An Israeli citizen from Queens arrested in Egypt as a suspected spy was freed on Thursday after more than four months in jail, under a prisoner swap deal that has eased friction between the two countries.
Israel Hasson, an Israeli lawmaker who has been involved in the negotiations, told The Associated Press from Cairo that 27-year-old Ilan Grapel looked "fine" and was "smiling." Hasson and another Israeli official were dispatched to Egypt to escort Grapel on the one-hour flight to Tel Aviv.
Egypt traded the U.S.-born Grapel for 25 Egyptians, most of them smugglers, held in Israeli jails. The Egyptian prisoners passed through a land crossing from Israel as Grapel prepared to take off for Israel. TV footage showed some of the Egyptian men kneeling to kiss the asphalt after crossing through a blue metal gate at the border crossing.
Israel denied the allegations against Grapel, as did his family and friends, and his release helped to ease fears that relations would sour after Egypt's longtime president, Hosni Mubarak, was ousted in February.
Hours before the release, his father, Daniel Grapel, told The Associated Press that his son had been held in isolation in an unknown location and that when they last spoke two weeks ago, he seemed to be in "OK" condition and "getting fed."
"I am happy that this thing will be done and over with and that he will be able to resume his normal life away from Egypt," Daniel Grapel said in a telephone interview from his home in Queens, N.Y.
His wife, Irene, flew to Tel Aviv to meet their son, and they will remain in Israel for at least two days to meet with Israeli and American officials before returning to the U.S., he added.
The deal went ahead after the Israeli Supreme Court rejected petitions trying to stop the deal. Immediately after landing in Israel, Grapel was set to meet with Prime Minister Benjamin Netanyahu.
Grapel was volunteering at a legal aid group in Cairo that resettles refugees when he was arrested and accused of spying for Israel during the grass roots revolt that overthrew Mubarak.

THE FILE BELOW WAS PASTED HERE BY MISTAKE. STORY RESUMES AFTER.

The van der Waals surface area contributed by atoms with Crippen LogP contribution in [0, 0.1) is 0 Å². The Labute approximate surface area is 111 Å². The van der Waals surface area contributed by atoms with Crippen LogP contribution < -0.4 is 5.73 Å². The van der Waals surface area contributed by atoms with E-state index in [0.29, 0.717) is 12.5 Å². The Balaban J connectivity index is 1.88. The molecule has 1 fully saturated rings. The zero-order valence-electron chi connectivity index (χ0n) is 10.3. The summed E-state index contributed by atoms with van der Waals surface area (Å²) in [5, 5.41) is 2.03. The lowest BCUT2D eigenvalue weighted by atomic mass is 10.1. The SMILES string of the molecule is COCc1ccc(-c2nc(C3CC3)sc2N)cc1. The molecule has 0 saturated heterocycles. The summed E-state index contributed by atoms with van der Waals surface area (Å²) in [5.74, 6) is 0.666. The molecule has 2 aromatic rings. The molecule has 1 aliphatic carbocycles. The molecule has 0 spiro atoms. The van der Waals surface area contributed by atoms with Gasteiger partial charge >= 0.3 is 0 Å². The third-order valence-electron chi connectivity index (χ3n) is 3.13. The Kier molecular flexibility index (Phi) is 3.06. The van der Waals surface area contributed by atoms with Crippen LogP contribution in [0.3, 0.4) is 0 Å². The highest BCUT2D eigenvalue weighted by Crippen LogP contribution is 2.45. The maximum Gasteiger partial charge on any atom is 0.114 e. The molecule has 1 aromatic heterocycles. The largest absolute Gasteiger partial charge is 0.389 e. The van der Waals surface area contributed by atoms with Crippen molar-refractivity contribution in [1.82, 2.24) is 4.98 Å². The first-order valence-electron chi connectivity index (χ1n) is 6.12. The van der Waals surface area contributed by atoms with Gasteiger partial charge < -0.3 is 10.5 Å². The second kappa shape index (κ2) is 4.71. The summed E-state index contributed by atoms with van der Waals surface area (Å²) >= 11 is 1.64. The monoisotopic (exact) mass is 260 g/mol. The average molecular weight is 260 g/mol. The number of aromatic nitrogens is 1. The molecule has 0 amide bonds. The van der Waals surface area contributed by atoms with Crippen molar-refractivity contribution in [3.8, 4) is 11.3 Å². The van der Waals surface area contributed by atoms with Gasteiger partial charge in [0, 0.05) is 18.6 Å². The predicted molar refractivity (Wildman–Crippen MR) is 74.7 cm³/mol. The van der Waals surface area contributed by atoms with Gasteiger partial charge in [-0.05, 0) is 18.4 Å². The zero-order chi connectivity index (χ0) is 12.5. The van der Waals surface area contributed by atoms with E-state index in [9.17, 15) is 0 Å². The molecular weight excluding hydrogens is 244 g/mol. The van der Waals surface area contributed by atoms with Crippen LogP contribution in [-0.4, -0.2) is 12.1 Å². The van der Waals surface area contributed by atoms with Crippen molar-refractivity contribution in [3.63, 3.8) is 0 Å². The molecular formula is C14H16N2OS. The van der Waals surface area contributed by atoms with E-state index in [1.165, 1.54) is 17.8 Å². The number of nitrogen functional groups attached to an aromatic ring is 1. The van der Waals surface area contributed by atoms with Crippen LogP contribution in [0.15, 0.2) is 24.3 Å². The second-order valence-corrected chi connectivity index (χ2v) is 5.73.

He made no secret of his Israeli background, entered Egypt under his real name and his Facebook page had photos of him in an Israeli military uniform. Such openness about his identity suggested he was not a spy, and even in Egypt, where hostility toward Israel runs high, the arrest was widely ridiculed.
Grapel was born in the U.S. but moved to Israel, where his grandparents live, as a young man. He did his compulsory military service in Israel during its 2006 war with Lebanese Hezbollah guerrillas and was wounded in the fighting. He later returned to the U.S. to study, and after his legal internship in Cairo, had planned to return to Emory University in Atlanta for his final year of law school.
Some Israelis have criticized their government for making a deal to free a citizen arrested in a friendly nation on what they think were trumped-up allegations.
Hasson said the Israeli government was willing to free prisoners to defuse the situation. "This event could have developed into a crisis and we don't think either countries need that," he told Israel Radio.
Since Mubarak was toppled, Egypt's military rulers have often warned against what they call "foreign" attempts to destabilize the country. And like other Arab states, Egypt has a long history of blaming internal problems on Israel.
Israel and Egypt signed their peace treaty — the first between an Arab state and the Jewish one — in 1979. Relations have been cool since, but Mubarak carefully upheld the pact.
While the military leaders that now rule Egypt have vowed to follow suit, they have unnerved Israel with overtures to Israel's enemy, the Hamas militant group that rules Gaza, a tiny patch of Palestinian territory that borders both countries.
Those improved ties appear to have helped Egypt finally broker a long-elusive prisoner swap between Israel and Hamas last week, in which Israel traded hundreds of Palestinian prisoners for Israeli soldier Gilad Schalit, who had been held by Hamas in Gaza for more than five years.
Initially, the U.S. Embassy in Cairo had taken the lead in Grapel's case because he had entered Egypt with his U.S. passport. A former Israeli ambassador to Egypt, Eli Shaked, told Israel Radio that the U.S. was a main player in clinching the swap deal.
The U.S. Embassy in Tel Aviv had no comment on the affair.